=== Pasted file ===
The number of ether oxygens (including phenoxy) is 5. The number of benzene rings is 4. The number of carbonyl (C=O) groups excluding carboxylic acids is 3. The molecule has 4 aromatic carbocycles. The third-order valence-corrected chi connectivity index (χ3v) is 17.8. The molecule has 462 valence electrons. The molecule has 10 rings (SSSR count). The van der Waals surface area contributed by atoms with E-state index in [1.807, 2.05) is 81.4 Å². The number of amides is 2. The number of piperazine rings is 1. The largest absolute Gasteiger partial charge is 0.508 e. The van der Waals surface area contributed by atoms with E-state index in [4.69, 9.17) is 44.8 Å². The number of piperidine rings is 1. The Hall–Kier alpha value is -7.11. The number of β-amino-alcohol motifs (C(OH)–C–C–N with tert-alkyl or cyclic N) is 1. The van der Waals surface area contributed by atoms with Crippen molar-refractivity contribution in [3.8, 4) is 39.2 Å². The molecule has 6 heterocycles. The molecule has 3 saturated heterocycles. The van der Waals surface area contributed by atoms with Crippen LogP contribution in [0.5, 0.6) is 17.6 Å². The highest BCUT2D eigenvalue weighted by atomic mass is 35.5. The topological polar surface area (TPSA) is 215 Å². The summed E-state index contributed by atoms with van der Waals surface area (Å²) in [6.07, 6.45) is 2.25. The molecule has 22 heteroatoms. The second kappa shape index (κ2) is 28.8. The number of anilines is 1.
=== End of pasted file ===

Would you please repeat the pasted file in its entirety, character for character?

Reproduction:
The number of ether oxygens (including phenoxy) is 5. The number of benzene rings is 4. The number of carbonyl (C=O) groups excluding carboxylic acids is 3. The molecule has 4 aromatic carbocycles. The third-order valence-corrected chi connectivity index (χ3v) is 17.8. The molecule has 462 valence electrons. The molecule has 10 rings (SSSR count). The van der Waals surface area contributed by atoms with E-state index in [1.807, 2.05) is 81.4 Å². The number of amides is 2. The number of piperazine rings is 1. The largest absolute Gasteiger partial charge is 0.508 e. The van der Waals surface area contributed by atoms with E-state index in [4.69, 9.17) is 44.8 Å². The number of piperidine rings is 1. The Hall–Kier alpha value is -7.11. The number of β-amino-alcohol motifs (C(OH)–C–C–N with tert-alkyl or cyclic N) is 1. The van der Waals surface area contributed by atoms with Crippen molar-refractivity contribution in [3.8, 4) is 39.2 Å². The molecule has 6 heterocycles. The molecule has 3 saturated heterocycles. The van der Waals surface area contributed by atoms with Crippen LogP contribution in [0.5, 0.6) is 17.6 Å². The highest BCUT2D eigenvalue weighted by atomic mass is 35.5. The topological polar surface area (TPSA) is 215 Å². The summed E-state index contributed by atoms with van der Waals surface area (Å²) in [6.07, 6.45) is 2.25. The molecule has 22 heteroatoms. The second kappa shape index (κ2) is 28.8. The number of anilines is 1.